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S. Radner, T. Claudepierre, M.K. Manglapus, S. Aisenbrey, D.D. Hunter, W.J. Brunken; Photoreceptor Dysgenesis in Dystonin Mutant Mice . Invest. Ophthalmol. Vis. Sci. 2003;44(13):2829.
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© ARVO (1962-2015); The Authors (2016-present)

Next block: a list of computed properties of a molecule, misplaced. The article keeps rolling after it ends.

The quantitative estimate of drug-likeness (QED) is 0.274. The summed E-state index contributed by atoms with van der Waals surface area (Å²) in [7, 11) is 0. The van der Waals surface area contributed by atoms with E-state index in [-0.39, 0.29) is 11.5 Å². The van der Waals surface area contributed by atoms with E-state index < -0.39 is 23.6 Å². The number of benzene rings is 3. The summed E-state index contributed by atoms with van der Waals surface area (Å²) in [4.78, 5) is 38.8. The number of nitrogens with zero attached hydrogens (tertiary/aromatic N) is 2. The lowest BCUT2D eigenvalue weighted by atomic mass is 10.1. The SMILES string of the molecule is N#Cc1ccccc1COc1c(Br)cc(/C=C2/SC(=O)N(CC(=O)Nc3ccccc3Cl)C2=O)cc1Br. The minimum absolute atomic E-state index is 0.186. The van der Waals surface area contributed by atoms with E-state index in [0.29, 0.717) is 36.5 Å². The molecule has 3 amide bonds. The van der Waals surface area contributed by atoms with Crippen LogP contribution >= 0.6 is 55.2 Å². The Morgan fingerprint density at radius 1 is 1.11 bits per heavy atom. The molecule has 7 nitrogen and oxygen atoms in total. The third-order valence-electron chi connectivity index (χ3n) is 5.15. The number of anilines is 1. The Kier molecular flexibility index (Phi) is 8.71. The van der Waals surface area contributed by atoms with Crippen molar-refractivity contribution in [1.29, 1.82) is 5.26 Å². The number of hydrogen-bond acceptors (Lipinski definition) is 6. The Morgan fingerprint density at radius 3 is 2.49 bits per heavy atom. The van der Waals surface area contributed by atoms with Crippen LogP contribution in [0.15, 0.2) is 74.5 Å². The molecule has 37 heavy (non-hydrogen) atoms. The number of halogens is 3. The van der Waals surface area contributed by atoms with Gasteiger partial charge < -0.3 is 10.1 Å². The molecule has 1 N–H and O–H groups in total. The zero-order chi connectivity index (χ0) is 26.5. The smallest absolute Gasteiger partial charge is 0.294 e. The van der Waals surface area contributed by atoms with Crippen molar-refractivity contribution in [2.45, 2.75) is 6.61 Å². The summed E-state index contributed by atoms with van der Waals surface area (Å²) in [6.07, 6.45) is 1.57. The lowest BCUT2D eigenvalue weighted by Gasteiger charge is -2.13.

Purpose: Development of the vertebrate retina is regulated by numerous extrinsic and intrinsic factors. Laminins in the extracellular matrix (ECM) provide environmental cues that are essential for proper retinal cell differentiation, morphology, and function. We are interested in identifying membrane associated receptors that mediate the stabilizing effects of laminins in the retina. Collagen XVII and bullous pemphigoid antigen 1 (BPAG-1) interact in hemidesmosomes, linking the ECM to the cytoskeleton in basal keratinocytes. We hypothesize that collagen XVII and dystonin, a neural isoform of BPAG-1, function in a similar way in the retina. We are testing this hypothesis using a dystonin mutant mouse. Methods: We have used standard histology, immunohistochemistry, and Western blot analysis to examine the expression and localization of dystonin and collagen XVII. Wild type and dystonia musculorum (dt) mice were examined during late stages of postnatal development. Confocal microscopy and deconvolution analysis provide high resolution 3-D reconstruction of photoreceptor synapses. Results: We previously demonstrated that dystonin and collagen XVII are expressed in the retina. Dystonin is expressed exclusively in the photoreceptors; with high levels in the outer segment and at the synaptic terminals. Collagen XVII is expressed in high levels in the synaptic terminals and outer segments of photoreceptors as well as in Muller cells. Here we demonstrate that a naturally-occurring mutation in the dystonin gene in the dystonia musculorum (dt) mouse is associated with a severe retinal phenotype. In mice lacking retinal expression of dystonin, we see a rapid and fast degeneration of photoreceptors; as early as P17, the ONL is reduced to a single row of photoreceptor cell bodies with no inner or outer segments. These cells do express a low level of rhodopsin immunoreactivity. To our knowledge this is the first demonstration of the retinal phenotype in this mouse and represents a new model for early onset degeneration. Conclusions: The expression of dystonin and collagen XVII in the retina and their structural role in the hemidesmosome suggest that they may be involved in photoreceptor morphogenesis. The degeneration of photoreceptors observed in the dt mice suggests that dystonin is critical for development and maintenance of photoreceptors.
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